Earlier this month we wrote about breaches of medical data in the United Kingdom, but in these past few weeks the US medical community has been stunned by two major security breaches related to Blue Cross Blue Shield.
The Blue Cross and Blue Shield brands are the United State’s oldest and largest family of health benefits companies and are among the most recognized brands in the health insurance industry. They are the largest health benefits provider in America, serving 100 million people, or approximately one-in-three Americans.
However, a great brand and a long history did not do anything to protect Blue Cross and Blue Shield from these two security breaches.
Information on 850,000 Physicians was stolen
A file containing identifying information for every physician in the country contracted with a Blues-affiliated insurance plan was on a laptop computer stolen from a BlueCross BlueShield Association employee. The file included the name, address, tax identification number and national provider identifier number for about 850,000 doctors. Some 16% to 22% of those physicians listed — as many as 187,000 — used their Social Security numbers as a tax ID or NPI number, Smokler said.
Jeff Smokler, national Blue Cross-Blue Shield spokesman, said the insurance giant encrypts all the information on company computers, but an employee who was authorized to have the information violated company rules by downloading an unencrypted version onto a personal laptop. The employee’s personal laptop was stolen after the employee left headquarters with it.
Smokler said corrective action has been taken, but declined to elaborate. This ties directly to our earlier article on security of healthcare data where we noted:
It’s interesting to note that “a unit of hospital purchasing alliance Premier Inc. has begun offering insurance designed to protect members against the cost of data breaches” which highlights why the government regulation is so important. Unless the fines and implications are severe - this industry, which is accustomed to using insurance to alleviate risks is likely to continue to be a data security black hole.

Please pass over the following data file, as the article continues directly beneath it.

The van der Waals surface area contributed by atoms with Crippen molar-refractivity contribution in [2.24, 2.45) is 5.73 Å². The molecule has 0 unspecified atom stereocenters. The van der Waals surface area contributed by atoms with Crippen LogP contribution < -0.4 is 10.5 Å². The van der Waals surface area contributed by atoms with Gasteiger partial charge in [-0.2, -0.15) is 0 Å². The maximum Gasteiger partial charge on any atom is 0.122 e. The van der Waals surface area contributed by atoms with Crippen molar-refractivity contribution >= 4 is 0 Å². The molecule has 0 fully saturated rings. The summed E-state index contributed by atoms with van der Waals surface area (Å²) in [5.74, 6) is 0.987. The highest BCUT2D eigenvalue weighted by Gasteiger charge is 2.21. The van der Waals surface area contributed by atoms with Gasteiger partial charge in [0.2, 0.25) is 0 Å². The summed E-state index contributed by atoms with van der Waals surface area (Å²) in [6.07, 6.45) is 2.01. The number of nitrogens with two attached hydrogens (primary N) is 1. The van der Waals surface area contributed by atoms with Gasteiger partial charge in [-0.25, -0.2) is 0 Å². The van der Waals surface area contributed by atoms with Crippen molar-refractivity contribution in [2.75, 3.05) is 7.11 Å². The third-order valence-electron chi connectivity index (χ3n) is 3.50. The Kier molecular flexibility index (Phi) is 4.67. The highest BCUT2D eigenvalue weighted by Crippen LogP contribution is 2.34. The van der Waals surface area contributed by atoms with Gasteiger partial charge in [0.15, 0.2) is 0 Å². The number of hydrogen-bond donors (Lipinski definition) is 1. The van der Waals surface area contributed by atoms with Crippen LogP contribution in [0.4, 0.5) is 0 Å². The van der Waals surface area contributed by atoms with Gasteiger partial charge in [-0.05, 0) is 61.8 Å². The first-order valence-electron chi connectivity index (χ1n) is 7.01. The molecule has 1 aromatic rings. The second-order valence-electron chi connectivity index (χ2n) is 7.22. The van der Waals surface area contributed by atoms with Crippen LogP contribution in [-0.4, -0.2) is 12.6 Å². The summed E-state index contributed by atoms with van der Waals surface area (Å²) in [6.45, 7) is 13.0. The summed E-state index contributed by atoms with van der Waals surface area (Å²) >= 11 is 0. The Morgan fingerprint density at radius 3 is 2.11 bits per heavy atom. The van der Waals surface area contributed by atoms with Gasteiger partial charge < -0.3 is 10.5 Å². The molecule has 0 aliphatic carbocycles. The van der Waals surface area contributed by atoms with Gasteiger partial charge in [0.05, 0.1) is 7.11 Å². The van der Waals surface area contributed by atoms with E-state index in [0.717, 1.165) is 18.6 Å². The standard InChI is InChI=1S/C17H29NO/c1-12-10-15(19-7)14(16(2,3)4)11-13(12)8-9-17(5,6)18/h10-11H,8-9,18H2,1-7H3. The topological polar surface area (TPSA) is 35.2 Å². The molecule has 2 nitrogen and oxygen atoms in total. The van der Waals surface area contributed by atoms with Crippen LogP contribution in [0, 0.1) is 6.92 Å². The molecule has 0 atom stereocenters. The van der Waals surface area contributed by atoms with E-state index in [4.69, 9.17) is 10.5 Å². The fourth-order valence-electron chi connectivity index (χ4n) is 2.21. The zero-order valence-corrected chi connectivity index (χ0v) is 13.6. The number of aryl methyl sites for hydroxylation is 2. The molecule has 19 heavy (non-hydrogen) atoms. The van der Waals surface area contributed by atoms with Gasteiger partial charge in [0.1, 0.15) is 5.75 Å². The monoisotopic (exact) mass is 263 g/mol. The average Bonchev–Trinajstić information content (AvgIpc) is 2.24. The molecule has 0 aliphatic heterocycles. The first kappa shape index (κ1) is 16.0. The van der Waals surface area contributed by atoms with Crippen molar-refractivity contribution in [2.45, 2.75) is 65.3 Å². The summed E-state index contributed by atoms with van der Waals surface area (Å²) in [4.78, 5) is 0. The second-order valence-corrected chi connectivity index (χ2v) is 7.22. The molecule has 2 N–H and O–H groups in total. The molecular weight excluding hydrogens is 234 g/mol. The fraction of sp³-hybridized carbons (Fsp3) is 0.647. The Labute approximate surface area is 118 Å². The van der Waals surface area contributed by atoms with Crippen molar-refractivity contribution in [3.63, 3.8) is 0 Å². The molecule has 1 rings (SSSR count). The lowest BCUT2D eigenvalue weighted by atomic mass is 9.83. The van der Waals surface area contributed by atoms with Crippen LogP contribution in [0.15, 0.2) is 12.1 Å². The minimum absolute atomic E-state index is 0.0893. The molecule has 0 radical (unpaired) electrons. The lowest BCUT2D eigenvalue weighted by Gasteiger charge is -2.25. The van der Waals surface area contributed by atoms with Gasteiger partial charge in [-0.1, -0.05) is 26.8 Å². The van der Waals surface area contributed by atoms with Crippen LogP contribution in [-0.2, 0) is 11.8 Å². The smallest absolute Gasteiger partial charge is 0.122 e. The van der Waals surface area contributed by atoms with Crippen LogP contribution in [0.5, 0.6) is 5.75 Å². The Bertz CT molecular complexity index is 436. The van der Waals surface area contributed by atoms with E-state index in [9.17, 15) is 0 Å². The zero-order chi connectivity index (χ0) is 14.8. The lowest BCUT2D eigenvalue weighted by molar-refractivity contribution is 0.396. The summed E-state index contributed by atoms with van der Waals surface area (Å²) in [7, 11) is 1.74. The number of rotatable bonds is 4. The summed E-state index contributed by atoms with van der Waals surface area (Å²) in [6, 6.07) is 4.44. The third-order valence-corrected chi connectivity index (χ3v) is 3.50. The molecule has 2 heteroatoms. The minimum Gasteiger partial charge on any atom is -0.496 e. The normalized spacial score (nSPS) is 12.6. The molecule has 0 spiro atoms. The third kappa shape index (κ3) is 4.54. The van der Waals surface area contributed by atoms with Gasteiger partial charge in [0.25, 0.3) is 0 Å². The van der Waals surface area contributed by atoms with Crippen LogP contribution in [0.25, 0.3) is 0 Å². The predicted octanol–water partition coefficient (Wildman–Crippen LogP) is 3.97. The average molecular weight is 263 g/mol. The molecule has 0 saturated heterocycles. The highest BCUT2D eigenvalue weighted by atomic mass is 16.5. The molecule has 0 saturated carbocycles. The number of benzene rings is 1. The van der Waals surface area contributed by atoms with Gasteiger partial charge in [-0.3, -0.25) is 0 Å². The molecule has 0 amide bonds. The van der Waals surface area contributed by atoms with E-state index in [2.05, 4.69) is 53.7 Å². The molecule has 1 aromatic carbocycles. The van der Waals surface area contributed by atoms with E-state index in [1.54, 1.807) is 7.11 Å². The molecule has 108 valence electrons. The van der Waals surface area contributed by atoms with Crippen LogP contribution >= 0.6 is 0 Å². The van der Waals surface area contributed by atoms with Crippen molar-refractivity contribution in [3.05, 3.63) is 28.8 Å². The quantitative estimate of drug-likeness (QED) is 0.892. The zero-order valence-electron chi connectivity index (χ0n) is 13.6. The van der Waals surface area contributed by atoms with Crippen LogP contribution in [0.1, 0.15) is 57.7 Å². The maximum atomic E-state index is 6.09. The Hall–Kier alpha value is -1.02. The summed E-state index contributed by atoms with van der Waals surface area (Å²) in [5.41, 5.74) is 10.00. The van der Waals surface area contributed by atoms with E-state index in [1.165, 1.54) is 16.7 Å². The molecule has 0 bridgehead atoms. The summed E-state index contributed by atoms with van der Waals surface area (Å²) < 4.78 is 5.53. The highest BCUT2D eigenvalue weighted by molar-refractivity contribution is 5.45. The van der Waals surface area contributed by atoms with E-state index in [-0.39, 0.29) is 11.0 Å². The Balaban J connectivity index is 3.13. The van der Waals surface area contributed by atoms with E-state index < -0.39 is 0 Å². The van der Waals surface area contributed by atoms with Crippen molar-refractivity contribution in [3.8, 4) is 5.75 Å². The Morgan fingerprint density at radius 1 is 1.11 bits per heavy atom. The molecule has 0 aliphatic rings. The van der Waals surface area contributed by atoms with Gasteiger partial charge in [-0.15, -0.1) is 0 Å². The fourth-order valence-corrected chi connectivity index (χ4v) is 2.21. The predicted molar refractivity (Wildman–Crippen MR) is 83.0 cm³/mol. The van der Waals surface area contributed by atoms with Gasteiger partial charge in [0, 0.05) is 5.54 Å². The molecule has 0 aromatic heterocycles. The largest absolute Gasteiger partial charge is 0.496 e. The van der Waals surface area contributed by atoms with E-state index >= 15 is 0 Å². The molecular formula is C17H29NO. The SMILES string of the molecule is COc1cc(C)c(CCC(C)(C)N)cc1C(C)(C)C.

It’s for this reason that Blue Cross Blue Shield should publicize the steps taken against this employee. Other employees in the healthcare industry and beyond need to see that there are repercussions of violating data security procedures. The powerful American Medical Association which represents most of the 850,000 impacted doctors has 6 asked the BlueCross BlueShield Association to meet regarding the data breach – so this story is far from over.
68 Blue Cross Blue Shield Hard Drives Stolen
In addition to reports of the missing laptop with from the national headquarters Blue Cross Blue Shield of Tennessee has announced the theft of 68 computer hard drives. Over the weekend of Oct. 2nd, unauthorized persons entered a data closet in a remote location that BlueCross BlueShield of Tennessee leases for training purposes and removed 68 hard drives. The stolen hard drives contained voice recordings of eligibility and coordination-of-benefit calls.
While BCBS has not specifically stated whether the drives were encrypted, they commented that “the retrieval of member data from these drives would require highly-specialized expertise and software.” The other term that was used was “encoded.” This tells us that while some of the files might have been secured and the data might be hard to retrieve, the drives were not protected by hard drive encryption.
One has to wonder – how many times will records have to be stolen, before companies in the healthcare industry step up and encrypt. Sure, we all know the economy is tough and money is tight – but today encryption is quite affordable.